Explore the possibilities and challenges of multilingual texts and formats
Most people in the world speak more than one language, and many writers choose to write in multiple languages - sometimes within the same text. This can be a challenge for translators, so how do we go about translating multilingual texts? British Library Translator in Residence Jen Calleja discusses with Sophie Seita (translator of Uljana Wolf) and Maltese poet and translator Antoine Cassar.
Sophie Seita is an artist, writer, researcher, translator and a Junior Research Fellow at Queens', University of Cambridge. She’s the translator of Uljana Wolf’s i mean i dislike that fate that i was made to where (Wonder, 2015) and Subsisters: Selected Poems (Belladonna*, 2017), for which she received a PEN/Heim Grant. She's currently preparing a London and New York performance of her piece Emilia Galotti's Colouring Book of Feelings, with costumes by Ciara Phillips.
Antoine Cassar is a Maltese poet and translator. Born in London to Maltese parents in 1978, he grew up between England, Malta and Spain, and is today based in Luxembourg. In 2004, after a 13-year absence from the Maltese islands, he returned to Qrendi, the village of his family, to re-learn a language he had almost forgotten. Unsure which language to write in, Cassar experimented with multilingual poetry for a number of years until settling for Maltese. Mużajk (Ed. Skarta, 2008), a collection of polyglot sonnets, was presented at the Leipzig Book Fair and at the poetry festivals of Copenhagen and Berlin. Cassar's half-Maltese, half-multilingual composition Merħba, a poem of hospitality was awarded the United Planet Writing Prize in 2009. Passaport, a long poem printed in the form of an anti-passport for all peoples and all landscapes, has been published in ten languages, and adapted for the stage in Malta (awarded Best Production and Best Actress at the 2010 MADC One Act Play Festival), France, Belgium, Italy, and Australia. Cassar's latest publication, Erbgħin Jum (Forty Days, Ede Books, 2017), is a book-length poem about childhood trauma, depression, and walking as self-therapy.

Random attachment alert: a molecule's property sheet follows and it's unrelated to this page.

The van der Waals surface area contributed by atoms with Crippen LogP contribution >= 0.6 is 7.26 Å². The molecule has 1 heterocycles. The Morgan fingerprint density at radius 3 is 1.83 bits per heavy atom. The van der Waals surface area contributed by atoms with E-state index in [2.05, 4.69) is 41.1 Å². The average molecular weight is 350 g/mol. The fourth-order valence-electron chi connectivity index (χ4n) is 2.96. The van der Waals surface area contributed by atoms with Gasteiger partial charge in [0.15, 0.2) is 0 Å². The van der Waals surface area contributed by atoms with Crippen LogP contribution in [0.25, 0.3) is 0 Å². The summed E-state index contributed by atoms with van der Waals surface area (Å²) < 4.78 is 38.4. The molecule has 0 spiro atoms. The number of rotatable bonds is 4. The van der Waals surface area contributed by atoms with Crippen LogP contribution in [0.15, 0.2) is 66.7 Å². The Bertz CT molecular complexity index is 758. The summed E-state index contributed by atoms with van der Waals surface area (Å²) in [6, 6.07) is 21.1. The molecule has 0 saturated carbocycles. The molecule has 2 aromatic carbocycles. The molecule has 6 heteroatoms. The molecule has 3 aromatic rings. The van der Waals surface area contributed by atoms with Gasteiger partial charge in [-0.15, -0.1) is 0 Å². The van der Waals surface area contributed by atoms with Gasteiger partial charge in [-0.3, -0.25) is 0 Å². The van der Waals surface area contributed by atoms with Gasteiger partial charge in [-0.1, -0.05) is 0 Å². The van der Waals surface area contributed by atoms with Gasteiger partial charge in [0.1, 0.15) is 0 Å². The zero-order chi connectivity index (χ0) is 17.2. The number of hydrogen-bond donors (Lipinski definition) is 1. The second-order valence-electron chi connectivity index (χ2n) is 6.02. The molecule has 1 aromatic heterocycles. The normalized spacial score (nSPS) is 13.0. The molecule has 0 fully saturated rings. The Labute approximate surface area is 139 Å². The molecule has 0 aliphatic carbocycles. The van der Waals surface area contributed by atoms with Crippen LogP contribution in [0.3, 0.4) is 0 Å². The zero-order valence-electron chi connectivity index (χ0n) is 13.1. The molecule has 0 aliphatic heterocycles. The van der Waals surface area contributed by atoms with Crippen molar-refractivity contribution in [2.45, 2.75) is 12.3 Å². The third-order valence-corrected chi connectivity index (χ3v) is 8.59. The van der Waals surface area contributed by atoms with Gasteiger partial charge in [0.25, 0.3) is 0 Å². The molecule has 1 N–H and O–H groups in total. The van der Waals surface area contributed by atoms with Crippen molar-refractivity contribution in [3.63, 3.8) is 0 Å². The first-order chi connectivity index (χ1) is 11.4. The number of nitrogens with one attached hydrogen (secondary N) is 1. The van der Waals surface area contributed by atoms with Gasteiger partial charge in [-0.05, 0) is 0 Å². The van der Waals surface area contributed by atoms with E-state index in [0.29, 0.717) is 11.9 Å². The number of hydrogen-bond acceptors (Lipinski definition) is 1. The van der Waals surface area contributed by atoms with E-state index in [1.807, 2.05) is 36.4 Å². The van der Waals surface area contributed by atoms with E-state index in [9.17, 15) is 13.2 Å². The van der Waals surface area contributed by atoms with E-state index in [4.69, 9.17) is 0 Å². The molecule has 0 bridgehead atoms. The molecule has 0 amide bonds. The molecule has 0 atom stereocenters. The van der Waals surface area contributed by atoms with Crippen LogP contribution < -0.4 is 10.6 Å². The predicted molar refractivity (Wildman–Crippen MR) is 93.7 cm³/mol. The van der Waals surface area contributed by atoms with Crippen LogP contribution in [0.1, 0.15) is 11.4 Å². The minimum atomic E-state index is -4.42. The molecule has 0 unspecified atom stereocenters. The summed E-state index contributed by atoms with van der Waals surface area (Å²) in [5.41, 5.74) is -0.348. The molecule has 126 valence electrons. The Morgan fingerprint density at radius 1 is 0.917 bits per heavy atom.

|Name:||Multilingual Writing, Multilingual Translation|
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